The Story of Sikhs in Print

April 29, 2008

Author: Craig Manning

Source: Wirral Globe

ACCLAIMED Wirral artists Amrit and Rabindra Singh are the curators of a new exhibition of Sikh art and heritage that has opened at Liverpool's St George's Hall.

Sikhs In Print - which opened on St George's Day and can be seen until June 20 - is thought to be the first of its kind in the North West. It features more than 100 images from an archive of thousands the Bidston-based twins have built up since 1990, chronicling the years 1837 to 1937.

The London-born twins live in Bidston and attended Holt Hill Convent School, Birkenhead, before going onto Liverpool University. It was during studies that their interest in their heritage began and the seeds for the current exhibition were planted.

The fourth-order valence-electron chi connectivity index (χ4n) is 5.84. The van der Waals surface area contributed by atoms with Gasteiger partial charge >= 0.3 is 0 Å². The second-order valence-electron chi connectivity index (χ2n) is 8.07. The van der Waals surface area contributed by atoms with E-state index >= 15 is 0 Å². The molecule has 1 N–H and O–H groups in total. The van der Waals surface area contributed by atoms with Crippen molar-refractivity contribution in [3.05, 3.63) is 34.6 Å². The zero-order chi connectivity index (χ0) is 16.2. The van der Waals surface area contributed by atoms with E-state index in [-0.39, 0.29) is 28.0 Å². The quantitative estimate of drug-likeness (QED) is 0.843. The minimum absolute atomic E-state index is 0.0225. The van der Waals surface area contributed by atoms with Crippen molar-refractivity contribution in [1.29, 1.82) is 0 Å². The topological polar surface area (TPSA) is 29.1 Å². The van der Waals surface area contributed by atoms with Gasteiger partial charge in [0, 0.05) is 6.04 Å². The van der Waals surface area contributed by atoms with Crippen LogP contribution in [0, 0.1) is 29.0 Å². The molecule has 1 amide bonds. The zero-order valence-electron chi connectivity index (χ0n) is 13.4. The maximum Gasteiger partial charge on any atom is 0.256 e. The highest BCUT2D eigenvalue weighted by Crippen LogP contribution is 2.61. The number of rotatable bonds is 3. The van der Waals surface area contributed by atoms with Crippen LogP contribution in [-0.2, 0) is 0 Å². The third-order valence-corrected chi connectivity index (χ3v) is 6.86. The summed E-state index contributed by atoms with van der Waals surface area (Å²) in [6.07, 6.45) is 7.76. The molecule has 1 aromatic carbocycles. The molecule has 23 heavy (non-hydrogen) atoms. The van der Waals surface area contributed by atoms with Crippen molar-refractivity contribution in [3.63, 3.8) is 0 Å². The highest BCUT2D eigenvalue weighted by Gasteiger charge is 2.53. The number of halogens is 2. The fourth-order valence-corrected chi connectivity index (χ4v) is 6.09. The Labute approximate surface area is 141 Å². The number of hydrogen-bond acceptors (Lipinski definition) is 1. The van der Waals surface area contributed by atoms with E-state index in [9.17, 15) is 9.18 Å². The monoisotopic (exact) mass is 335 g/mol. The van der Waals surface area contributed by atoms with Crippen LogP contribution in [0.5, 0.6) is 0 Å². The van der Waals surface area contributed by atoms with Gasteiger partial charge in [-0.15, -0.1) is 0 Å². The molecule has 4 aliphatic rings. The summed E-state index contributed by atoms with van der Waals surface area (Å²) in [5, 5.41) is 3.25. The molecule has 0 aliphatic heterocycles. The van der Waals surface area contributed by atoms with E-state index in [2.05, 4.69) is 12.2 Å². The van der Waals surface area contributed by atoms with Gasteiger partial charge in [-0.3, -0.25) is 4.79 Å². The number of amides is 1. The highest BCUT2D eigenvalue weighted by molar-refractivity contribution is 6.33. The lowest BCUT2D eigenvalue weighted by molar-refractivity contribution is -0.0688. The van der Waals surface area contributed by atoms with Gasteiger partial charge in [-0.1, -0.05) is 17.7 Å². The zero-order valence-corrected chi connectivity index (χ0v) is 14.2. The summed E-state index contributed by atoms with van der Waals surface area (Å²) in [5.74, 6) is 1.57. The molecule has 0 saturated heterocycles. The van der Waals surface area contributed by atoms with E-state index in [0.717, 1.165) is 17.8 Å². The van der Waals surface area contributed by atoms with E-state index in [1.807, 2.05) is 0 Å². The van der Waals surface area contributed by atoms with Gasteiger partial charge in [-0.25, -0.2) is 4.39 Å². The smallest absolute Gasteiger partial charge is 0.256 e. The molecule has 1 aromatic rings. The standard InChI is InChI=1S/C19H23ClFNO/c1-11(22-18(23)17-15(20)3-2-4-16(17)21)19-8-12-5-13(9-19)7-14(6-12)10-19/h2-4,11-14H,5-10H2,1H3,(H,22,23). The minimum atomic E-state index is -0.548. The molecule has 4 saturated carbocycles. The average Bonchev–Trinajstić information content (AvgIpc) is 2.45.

Amrit told me: "Part of our post-graduate work was to look into Sikh art, because we're both from the Sikh community, and we were determined to show that we have artistic heritage because we are often thought of as an agricultural community.

"The Sikhs traditionally come from the North Indian district of Punjab, which was known as the breadbasket of India, and were traditionally farming communities.

"We spent a year of research in India doing a scholarship around 1990/91 and were interested really in looking at the images of Sikhs both in painting, which was the area my sister was studying while I was looking at the more contemporary images of printed posters and calendars, that kind of thing."